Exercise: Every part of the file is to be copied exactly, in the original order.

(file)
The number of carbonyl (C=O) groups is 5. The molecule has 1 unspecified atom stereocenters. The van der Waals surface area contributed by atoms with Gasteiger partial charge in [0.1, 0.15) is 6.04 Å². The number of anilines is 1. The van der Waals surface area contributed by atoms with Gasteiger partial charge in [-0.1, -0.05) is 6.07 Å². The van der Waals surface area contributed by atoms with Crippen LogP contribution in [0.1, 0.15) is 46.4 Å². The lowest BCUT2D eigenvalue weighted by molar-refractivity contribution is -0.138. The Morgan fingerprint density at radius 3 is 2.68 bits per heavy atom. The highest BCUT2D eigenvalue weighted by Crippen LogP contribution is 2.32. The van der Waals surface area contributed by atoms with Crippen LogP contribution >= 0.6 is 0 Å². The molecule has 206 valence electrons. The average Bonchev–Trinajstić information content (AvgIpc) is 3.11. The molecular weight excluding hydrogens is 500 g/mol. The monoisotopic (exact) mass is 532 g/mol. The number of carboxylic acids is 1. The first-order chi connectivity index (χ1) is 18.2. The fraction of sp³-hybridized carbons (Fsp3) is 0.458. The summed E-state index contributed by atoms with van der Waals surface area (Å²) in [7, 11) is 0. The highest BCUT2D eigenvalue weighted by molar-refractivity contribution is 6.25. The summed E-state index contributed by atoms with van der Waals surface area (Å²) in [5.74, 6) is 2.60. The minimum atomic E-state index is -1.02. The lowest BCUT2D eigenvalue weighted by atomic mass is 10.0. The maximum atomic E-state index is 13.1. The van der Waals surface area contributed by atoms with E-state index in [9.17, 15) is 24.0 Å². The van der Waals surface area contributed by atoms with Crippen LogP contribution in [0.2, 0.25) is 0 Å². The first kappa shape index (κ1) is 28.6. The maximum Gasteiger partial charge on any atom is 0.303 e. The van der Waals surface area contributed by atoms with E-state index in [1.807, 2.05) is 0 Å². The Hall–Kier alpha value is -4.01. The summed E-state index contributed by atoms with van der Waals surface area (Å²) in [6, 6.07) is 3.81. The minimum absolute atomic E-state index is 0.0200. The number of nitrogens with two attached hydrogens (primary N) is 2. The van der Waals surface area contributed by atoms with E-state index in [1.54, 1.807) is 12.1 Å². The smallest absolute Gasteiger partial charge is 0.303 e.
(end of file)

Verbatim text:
The number of carbonyl (C=O) groups is 5. The molecule has 1 unspecified atom stereocenters. The van der Waals surface area contributed by atoms with Gasteiger partial charge in [0.1, 0.15) is 6.04 Å². The number of anilines is 1. The van der Waals surface area contributed by atoms with Gasteiger partial charge in [-0.1, -0.05) is 6.07 Å². The van der Waals surface area contributed by atoms with Crippen LogP contribution in [0.1, 0.15) is 46.4 Å². The lowest BCUT2D eigenvalue weighted by molar-refractivity contribution is -0.138. The Morgan fingerprint density at radius 3 is 2.68 bits per heavy atom. The highest BCUT2D eigenvalue weighted by Crippen LogP contribution is 2.32. The van der Waals surface area contributed by atoms with Crippen LogP contribution >= 0.6 is 0 Å². The molecule has 206 valence electrons. The average Bonchev–Trinajstić information content (AvgIpc) is 3.11. The molecular weight excluding hydrogens is 500 g/mol. The monoisotopic (exact) mass is 532 g/mol. The number of carboxylic acids is 1. The first-order chi connectivity index (χ1) is 18.2. The fraction of sp³-hybridized carbons (Fsp3) is 0.458. The summed E-state index contributed by atoms with van der Waals surface area (Å²) in [7, 11) is 0. The highest BCUT2D eigenvalue weighted by molar-refractivity contribution is 6.25. The summed E-state index contributed by atoms with van der Waals surface area (Å²) in [5.74, 6) is 2.60. The minimum atomic E-state index is -1.02. The lowest BCUT2D eigenvalue weighted by atomic mass is 10.0. The maximum atomic E-state index is 13.1. The van der Waals surface area contributed by atoms with E-state index in [9.17, 15) is 24.0 Å². The van der Waals surface area contributed by atoms with Crippen LogP contribution in [0.2, 0.25) is 0 Å². The first kappa shape index (κ1) is 28.6. The maximum Gasteiger partial charge on any atom is 0.303 e. The van der Waals surface area contributed by atoms with E-state index in [1.807, 2.05) is 0 Å². The Hall–Kier alpha value is -4.01. The summed E-state index contributed by atoms with van der Waals surface area (Å²) in [6, 6.07) is 3.81. The minimum absolute atomic E-state index is 0.0200. The number of nitrogens with two attached hydrogens (primary N) is 2. The van der Waals surface area contributed by atoms with E-state index in [1.54, 1.807) is 12.1 Å². The smallest absolute Gasteiger partial charge is 0.303 e.